Warfare generates tremendous leaps in technology as nations try to develop a winning edge over their adversary. In World War Two one area that leaped ahead was radar. From no radar in 1939 the USN had rudimentary radar by December 7, 1941. However, it was far from perfect. Even by August 9, 1942 Japanese cruisers, slipped by radar-equipped picket destroyers, to sink four allied cruisers at the Battle of Savo Island, as the Japanese ships excelled in night vision devices. However by 1943 the tables had turned at the advances in radar gave a decided edge in night fighting to the United States Navy. By 1944 it was a overwhelming advantage as shown by the one-way pounding at the Battle of Surigao Strait. The Japanese Fuso and Yamashiro had no chance against the line of American battleships. The American battle line could not only detect the Japanese ships far outside the range of the best vision devices, but they also could correct shot, as fire director radars had joined search radars on USN ships. There are quite a number of World War Two warships produced in 1:700 scale in injected plastic. Invariably plastic radar pieces are solid, clunky parts that poorly represent the fragile open framework of the actual radar arrays. The solution is to replace the plastic radars with photo-etch parts. Lion Roar now allows that to happen as they have produced a photo-etch set of USN radars in 1:700 scale.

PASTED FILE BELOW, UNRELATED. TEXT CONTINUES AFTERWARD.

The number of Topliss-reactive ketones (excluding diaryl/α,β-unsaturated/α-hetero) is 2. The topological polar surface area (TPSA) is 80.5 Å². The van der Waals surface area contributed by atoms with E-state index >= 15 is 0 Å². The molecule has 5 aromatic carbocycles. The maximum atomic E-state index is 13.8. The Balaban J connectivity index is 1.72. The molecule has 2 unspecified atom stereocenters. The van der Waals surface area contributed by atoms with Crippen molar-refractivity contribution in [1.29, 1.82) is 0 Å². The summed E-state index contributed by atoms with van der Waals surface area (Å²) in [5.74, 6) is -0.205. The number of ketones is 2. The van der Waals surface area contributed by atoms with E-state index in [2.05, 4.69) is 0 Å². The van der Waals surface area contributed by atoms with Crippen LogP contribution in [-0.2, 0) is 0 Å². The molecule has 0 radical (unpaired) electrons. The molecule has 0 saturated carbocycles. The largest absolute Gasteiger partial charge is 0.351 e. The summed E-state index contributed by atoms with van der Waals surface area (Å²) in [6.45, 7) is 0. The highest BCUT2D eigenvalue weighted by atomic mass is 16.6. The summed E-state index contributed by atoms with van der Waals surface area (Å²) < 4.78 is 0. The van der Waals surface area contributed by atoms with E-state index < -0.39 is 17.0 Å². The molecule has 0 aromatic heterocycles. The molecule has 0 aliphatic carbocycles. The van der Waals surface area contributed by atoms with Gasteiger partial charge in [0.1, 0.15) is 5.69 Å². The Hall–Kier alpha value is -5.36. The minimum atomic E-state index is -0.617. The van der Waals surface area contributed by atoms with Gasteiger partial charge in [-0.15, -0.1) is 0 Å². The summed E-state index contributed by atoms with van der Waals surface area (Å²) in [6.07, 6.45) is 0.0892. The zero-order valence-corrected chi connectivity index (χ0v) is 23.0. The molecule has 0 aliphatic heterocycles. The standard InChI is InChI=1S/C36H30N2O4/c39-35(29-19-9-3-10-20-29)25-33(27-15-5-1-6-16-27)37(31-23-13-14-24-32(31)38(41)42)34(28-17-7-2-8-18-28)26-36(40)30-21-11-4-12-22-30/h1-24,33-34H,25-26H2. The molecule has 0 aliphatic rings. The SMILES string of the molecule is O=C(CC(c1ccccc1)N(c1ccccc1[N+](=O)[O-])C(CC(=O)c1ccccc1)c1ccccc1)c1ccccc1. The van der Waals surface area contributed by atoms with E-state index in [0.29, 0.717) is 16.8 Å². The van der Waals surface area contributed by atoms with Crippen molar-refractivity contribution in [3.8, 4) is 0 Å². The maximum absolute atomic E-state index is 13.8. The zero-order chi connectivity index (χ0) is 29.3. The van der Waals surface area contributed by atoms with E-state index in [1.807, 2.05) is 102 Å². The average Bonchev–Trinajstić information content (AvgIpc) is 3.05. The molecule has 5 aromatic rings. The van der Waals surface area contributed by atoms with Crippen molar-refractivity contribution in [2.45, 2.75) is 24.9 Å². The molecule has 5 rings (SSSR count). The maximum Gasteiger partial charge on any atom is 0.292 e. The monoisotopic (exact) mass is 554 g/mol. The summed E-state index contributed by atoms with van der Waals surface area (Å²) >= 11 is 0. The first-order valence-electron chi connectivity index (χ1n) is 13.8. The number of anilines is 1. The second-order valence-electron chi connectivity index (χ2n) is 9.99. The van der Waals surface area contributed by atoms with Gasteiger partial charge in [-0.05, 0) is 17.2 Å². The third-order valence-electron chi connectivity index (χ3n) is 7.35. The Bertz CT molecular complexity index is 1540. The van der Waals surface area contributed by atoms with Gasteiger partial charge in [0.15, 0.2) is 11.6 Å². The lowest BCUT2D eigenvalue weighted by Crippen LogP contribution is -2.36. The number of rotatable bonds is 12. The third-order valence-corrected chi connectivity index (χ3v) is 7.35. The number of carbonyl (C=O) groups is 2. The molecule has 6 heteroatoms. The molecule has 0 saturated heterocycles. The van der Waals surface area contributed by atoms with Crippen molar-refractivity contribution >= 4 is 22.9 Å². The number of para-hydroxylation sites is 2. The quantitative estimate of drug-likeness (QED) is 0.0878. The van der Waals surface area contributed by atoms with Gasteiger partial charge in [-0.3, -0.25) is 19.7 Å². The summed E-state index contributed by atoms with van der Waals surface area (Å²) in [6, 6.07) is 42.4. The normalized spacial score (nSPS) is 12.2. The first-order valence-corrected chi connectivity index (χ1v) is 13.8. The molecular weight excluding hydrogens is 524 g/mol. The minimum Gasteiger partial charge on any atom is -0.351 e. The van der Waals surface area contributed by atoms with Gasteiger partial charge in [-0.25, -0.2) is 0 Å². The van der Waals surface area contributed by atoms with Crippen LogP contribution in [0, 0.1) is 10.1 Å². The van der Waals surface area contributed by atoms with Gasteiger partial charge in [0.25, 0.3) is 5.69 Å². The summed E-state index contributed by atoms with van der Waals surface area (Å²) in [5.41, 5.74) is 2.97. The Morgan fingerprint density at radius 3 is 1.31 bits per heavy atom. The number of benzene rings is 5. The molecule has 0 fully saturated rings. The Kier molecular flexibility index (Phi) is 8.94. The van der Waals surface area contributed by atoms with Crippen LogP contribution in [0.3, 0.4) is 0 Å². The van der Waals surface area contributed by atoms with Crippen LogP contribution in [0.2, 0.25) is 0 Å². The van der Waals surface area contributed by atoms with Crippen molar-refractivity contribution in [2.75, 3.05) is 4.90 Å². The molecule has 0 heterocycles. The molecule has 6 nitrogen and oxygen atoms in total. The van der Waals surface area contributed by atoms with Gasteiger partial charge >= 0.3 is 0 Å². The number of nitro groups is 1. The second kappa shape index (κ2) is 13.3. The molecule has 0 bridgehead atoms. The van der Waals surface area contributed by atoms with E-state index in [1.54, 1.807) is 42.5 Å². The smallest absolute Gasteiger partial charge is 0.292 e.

Lion Roar set LE-700011 contains a wide variety of radar arrays for the models. The parts included for the various search radars are: three SC-1, two SC-4, three SK. There are three late war parabolic SC-2 radars. Each of these dishes are comprised of ten photo-etched parts. The rims of the dish already have notches for fitting the frames. For radar directed fire of the main guns on cruisers and battleships the fret contains parts for three Mk 8 directors. Each Mk 8 is composed of five photo-etch parts. Also included are three of the earlier Mk 3 main gun fire control radars. For the Mk 37 directors of the 5-inch/38 twin turrets Lion Roar provides parts for six Mk 12 gun director radars. There are actually eight arrays but the limitation comes into play with the bases and cradles, of which six of each is provided. The radar is a Mk 12 because there are also six small elliptical height finder radars that were added to the main array for the Mk 12. The earlier Mk 4 radars on the Mk 37 directors lacked the height finder, so the arrays could be used for the earlier Mk 4 as well. Lion Roar set LE-700011 is in stock and available, along with the entire Lion Roar lineup, from Georgetown Hobbies.